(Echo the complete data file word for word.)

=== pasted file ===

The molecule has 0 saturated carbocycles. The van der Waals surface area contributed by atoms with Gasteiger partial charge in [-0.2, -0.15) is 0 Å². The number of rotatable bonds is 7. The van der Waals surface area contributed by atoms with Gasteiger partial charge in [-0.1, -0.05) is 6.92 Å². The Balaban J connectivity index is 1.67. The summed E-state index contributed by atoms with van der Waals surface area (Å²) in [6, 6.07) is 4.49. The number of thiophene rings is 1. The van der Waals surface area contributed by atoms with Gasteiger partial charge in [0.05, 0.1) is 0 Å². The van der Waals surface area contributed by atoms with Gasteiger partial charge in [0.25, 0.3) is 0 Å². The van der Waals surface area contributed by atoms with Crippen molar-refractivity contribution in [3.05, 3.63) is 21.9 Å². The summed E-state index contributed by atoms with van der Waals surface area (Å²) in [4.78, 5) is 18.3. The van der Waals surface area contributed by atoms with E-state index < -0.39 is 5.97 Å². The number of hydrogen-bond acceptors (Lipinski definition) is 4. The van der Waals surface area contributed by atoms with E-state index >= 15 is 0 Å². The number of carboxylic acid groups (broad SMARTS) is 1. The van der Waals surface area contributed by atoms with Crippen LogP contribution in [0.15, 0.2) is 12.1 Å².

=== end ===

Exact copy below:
The molecule has 0 saturated carbocycles. The van der Waals surface area contributed by atoms with Gasteiger partial charge in [-0.2, -0.15) is 0 Å². The number of rotatable bonds is 7. The van der Waals surface area contributed by atoms with Gasteiger partial charge in [-0.1, -0.05) is 6.92 Å². The Balaban J connectivity index is 1.67. The summed E-state index contributed by atoms with van der Waals surface area (Å²) in [6, 6.07) is 4.49. The number of thiophene rings is 1. The van der Waals surface area contributed by atoms with Gasteiger partial charge in [0.05, 0.1) is 0 Å². The van der Waals surface area contributed by atoms with Gasteiger partial charge in [0.25, 0.3) is 0 Å². The van der Waals surface area contributed by atoms with Crippen molar-refractivity contribution in [3.05, 3.63) is 21.9 Å². The summed E-state index contributed by atoms with van der Waals surface area (Å²) in [4.78, 5) is 18.3. The van der Waals surface area contributed by atoms with E-state index < -0.39 is 5.97 Å². The number of hydrogen-bond acceptors (Lipinski definition) is 4. The van der Waals surface area contributed by atoms with E-state index >= 15 is 0 Å². The number of carboxylic acid groups (broad SMARTS) is 1. The van der Waals surface area contributed by atoms with Crippen LogP contribution in [0.15, 0.2) is 12.1 Å².